1.  Bogachev, A.V., Bertsova, Y.V., Bloch, D.A. and Verkhovsky, M.I. Urocanate reductase: identification of a novel anaerobic respiratory pathway in Shewanella oneidensis MR-1. Mol. Microbiol. 86 (2012) 1452–1463. [DOI] [PMID: 23078170]
[EC 1.3.99.33 created 2013]
 
 
EC 1.8.99.2     
Accepted name: adenylyl-sulfate reductase
Reaction: AMP + sulfite + acceptor = adenylyl sulfate + reduced acceptor
Other name(s): adenosine phosphosulfate reductase; adenosine 5′-phosphosulfate reductase; APS-reductase; APS reductase; AMP, sulfite:(acceptor) oxidoreductase (adenosine-5′-phosphosulfate-forming)
Systematic name: AMP,sulfite:acceptor oxidoreductase (adenosine-5′-phosphosulfate-forming)
Comments: An iron flavoprotein (FAD). Methylviologen can act as acceptor.
Links to other databases: BRENDA, EXPASY, KEGG, MetaCyc, CAS registry number: 9027-75-2
References:
1.  Michaels, G.B., Davidson, J.T. and Peck, H.D., Jr. A flavin-sulfite adduct as an intermediate in the reaction catalyzed by adenylyl sulfate reductase from Desulfovibrio vulgaris. Biochem. Biophys. Res. Commun. 39 (1970) 321–328. [DOI] [PMID: 5421934]
[EC 1.8.99.2 created 1972]
 
 
EC 1.8.99.3      
Deleted entry: hydrogensulfite reductase, now known to be an in vitro artifact of EC 1.8.99.5, dissimilatory sulfite reductase
[EC 1.8.99.3 created 1986, deleted 2016]
 
 
EC 1.12.5.1     
Accepted name: hydrogen:quinone oxidoreductase
Reaction: H2 + menaquinone = menaquinol
Other name(s): hydrogen-ubiquinone oxidoreductase; hydrogen:menaquinone oxidoreductase; membrane-bound hydrogenase; quinone-reactive Ni/Fe-hydrogenase
Systematic name: hydrogen:quinone oxidoreductase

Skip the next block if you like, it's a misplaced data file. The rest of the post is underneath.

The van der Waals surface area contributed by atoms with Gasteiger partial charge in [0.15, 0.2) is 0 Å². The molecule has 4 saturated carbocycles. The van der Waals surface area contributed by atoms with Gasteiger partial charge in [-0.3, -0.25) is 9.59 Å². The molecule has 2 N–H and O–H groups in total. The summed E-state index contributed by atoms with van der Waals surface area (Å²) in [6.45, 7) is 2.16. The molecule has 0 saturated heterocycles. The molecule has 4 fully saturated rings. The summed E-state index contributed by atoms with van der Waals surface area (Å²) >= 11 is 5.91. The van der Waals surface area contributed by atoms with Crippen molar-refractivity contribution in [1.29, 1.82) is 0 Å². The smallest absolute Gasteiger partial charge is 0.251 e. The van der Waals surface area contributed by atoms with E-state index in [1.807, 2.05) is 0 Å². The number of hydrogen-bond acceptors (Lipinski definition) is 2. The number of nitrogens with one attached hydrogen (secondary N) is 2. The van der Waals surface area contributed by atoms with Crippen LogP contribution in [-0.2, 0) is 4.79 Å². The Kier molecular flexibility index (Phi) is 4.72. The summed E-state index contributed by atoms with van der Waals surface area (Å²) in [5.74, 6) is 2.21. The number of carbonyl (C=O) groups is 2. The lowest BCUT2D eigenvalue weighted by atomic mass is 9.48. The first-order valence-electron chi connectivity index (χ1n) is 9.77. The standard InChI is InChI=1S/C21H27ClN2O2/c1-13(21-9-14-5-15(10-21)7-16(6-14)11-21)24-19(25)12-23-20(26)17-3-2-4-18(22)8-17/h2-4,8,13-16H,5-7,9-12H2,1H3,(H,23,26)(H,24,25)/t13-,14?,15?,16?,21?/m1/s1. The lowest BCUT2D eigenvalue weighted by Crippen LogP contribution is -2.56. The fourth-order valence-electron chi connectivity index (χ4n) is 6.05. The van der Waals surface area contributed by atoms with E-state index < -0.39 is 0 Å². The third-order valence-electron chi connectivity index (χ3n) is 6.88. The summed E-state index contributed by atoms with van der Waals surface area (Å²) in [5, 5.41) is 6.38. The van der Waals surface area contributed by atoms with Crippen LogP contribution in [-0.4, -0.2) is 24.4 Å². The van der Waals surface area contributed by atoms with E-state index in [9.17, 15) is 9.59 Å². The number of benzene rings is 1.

Comments: Contains nickel, iron-sulfur clusters and cytochrome b. Also catalyses the reduction of water-soluble quinones (e.g. 2,3-dimethylnaphthoquinone) or viologen dyes (benzylviologen or methylviologen).
Links to other databases: BRENDA, EXPASY, KEGG, MetaCyc, CAS registry number: 151616-65-8
References:
1.  Dross, F., Geisler, V., Lenger, R., Theis, F., Krafft, T., Fahrenholz, F., Kojro, E. , Duchêne, A., Tripier, D., Juvenal, K. and Kröger, A. The quinone-reactive Ni/Fe-hydrogenase of Wolinella succinogenes. Eur. J. Biochem. 206 (1992) 93–102. [DOI] [PMID: 1587288]
2.  Dross, F., Geisler, V., Lenger, R., Theis, F., Krafft, T., Fahrenholz, F., Kojro, E., Duchene, A., Tripier, D. and Juvenal, K. Erratum to "The quinone-reactive Ni/Fe-hydrogenase of Wolinella succinogenes". Eur. J. Biochem. 214 (1993) 949–950. [DOI] [PMID: 8319698]
3.  Gross, R., Simon, J., Lancaster, C.R.D. and Kroger, A. Identification of histidine residues in Wolinella succinogenes hydrogenase that are essential for menaquinone reduction by H-2. Mol. Microbiol. 30 (1998) 639–646. [DOI] [PMID: 9822828]
4.  Bernhard, M., Benelli, B., Hochkoeppler, A., Zannoni, D. and Friedrich, B. Functional and structural role of the cytochrome b subunit of the membrane-bound hydrogenase complex of Alcaligenes eutrophus H16. Eur. J. Biochem. 248 (1997) 179–186. [DOI] [PMID: 9310376]
5.  Ferber, D.M. and Maier, R.J. Hydrogen-ubiquinone oxidoreductase activity by the Bradyrhizobium japonicum membrane-bound hydrogenase. FEMS Microbiol. Lett. 110 (1993) 257–264. [DOI] [PMID: 8354459]
6.  Ishii, M., Omori, T., Igarashi, Y., Adachi, O., Ameyama, M. and Kodama, T. Methionaquinone is a direct natural electron-acceptor for the membrane-bound hydrogenase in Hydrogenobacter thermophilus strain TK-6. Agric. Biol. Chem. 55 (1991) 3011–3016.
[EC 1.12.5.1 created 1999 as EC 1.12.99.3, transferred 2002 to EC 1.12.5.1]
 
 
EC 1.12.98.1     
Accepted name: coenzyme F420 hydrogenase
Reaction: H2 + oxidized coenzyme F420 = reduced coenzyme F420
For diagram of reaction, click here
Glossary: coenzyme F420 = N-(N-{O-[5-(8-hydroxy-2,4-dioxo-2,3,4,10-tetrahydropyrimido[4,5-b]quinolin-10-yl)-5-deoxy-L-ribityl-1-phospho]-(S)-lactyl}-γ-L-glutamyl)-L-glutamate
Other name(s): 8-hydroxy-5-deazaflavin-reducing hydrogenase; F420-reducing hydrogenase; coenzyme F420-dependent hydrogenase
Systematic name: hydrogen:coenzyme F420 oxidoreductase
Comments: An iron-sulfur flavoprotein (FAD) containing nickel. The enzyme from some sources contains selenocysteine. The enzyme also reduces the riboflavin analogue of F420, flavins and methylviologen, but to a lesser extent. The hydrogen acceptor coenzyme F420 is a deazaflavin derivative.
Links to other databases: BRENDA, EXPASY, KEGG, MetaCyc, CAS registry number: 9027-05-8
References:
1.  Adams, M.W.W., Mortenson, L.E. and Chen, J.-S. Hydrogenase. Biochim. Biophys. Acta 594 (1981) 105–176. [PMID: 6786341]